4. Develop a timeline for how to fulfill a data subject request. It is critical to document all the processes for dealing with requests with specific step by step instructions on how to do an access request or a deletion request. Blue Ocean defined the data that the company must retain and removed those data types from the deletion process.
  5. Understand how to demonstrate compliance. It is Important to track the evidence for each data access request to ensure the processes are followed and that compliance can be demonstrated to a regulator. Blue Ocean created a data subject log; once a request has been fulfilled including the communication that was provided back to the data subject, it is all stored in a secure electronic file. This enables the company to generate a report within an hour of a regulator request.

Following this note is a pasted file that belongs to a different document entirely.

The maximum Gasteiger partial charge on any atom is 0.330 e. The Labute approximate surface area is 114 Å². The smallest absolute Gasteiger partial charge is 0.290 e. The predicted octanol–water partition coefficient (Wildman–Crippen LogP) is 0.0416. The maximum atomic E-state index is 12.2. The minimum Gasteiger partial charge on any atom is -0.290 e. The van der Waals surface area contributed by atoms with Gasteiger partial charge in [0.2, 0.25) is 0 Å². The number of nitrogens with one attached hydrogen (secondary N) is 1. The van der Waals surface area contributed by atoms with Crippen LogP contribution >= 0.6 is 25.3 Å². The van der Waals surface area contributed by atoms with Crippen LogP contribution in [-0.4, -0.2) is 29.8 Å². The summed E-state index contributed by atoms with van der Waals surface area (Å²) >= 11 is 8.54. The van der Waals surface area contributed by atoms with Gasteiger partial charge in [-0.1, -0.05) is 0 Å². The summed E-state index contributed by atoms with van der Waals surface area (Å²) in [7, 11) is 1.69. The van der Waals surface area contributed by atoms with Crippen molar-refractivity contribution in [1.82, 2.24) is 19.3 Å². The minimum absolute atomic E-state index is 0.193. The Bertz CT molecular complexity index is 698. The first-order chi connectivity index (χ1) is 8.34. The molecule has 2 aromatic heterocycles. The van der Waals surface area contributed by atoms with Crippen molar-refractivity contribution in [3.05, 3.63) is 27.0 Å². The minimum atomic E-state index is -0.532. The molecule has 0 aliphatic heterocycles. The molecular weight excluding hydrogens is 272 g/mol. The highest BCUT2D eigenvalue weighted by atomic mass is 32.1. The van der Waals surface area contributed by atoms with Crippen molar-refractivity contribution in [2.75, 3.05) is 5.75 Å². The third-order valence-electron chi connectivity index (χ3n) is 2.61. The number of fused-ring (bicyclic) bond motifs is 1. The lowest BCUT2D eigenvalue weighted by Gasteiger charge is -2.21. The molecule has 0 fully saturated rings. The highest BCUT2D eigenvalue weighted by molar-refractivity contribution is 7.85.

6. Move your project to program for ongoing compliance. GDPR was often a treated as a project with an end date of May 25, 2018 – but that’s really when it began and the same can be said for CCPA. The steps in data subject rights processes change every time a data flow process changes and there could be significant consequence organizations lack processes to address those changes in a sustainable manner. Blue Ocean uses Privacy Impact Assessments to maintain their program. The privacy office is informed of any changes to process, or any new system or process that involves personal data. If it is completely new process, then new records of processing documentation and a new data flow diagram are created.  


Blue Ocean is one of many customers who leverage Nymity’s Privacy Accountability Framework™ to identify the technical and organizational measures needed to build the process to be able to process data access requests under the CCPA. The Framework helps organizations with structuring their privacy program using a process-based approach and enables them to demonstrate compliance on an ongoing basis.  

Nymity has a number of resources available for helping companies build sustainable programs for demonstrating CCPA compliance.